Reguera Research Group

... at University of Barcelona

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Self-assembly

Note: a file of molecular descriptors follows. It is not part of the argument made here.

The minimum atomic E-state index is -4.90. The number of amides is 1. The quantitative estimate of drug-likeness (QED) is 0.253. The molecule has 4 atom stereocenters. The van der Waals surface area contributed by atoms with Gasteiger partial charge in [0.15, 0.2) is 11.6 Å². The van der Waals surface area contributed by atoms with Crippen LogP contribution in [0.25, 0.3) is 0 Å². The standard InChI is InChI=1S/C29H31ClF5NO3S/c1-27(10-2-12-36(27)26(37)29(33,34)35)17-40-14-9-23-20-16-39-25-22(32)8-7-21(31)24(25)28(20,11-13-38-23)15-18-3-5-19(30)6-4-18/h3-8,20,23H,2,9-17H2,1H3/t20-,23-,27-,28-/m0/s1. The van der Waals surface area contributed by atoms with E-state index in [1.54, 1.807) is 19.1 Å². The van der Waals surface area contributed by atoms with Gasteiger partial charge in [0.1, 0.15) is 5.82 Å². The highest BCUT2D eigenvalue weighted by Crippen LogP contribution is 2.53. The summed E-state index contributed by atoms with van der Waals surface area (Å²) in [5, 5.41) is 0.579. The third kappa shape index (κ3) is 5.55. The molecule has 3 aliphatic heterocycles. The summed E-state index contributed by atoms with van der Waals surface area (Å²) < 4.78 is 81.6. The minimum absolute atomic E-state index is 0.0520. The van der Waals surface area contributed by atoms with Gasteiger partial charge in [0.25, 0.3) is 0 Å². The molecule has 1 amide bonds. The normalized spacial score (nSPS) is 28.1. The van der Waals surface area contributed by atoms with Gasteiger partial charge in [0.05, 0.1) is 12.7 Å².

The genetic material of a virus contains the basic information to build new viral particles using the machinery of the infected cell. Therefore at some point this genetic code activates its own replication, and the production of multiple copies of the typically single protein that constitutes the viral shell (capsid). Finally these elements self-assemble spontanously to produce a viral particle. Even though some viruses require a molecular motor to package the genetic material into the capsid, in general there is not ATP consumption in the whole self-assembly process (capsid formation and packaging). From a physical perspective this process is ruled by the minimization of the free energy of the system, and it shares some similarities with crystallitation and other nucleation processes. In our research we are developing different approaches to characterize the interaction between the different elements of the viral particles, and combining computational and statistical physics tools to study the kinetics of viral self-assembly.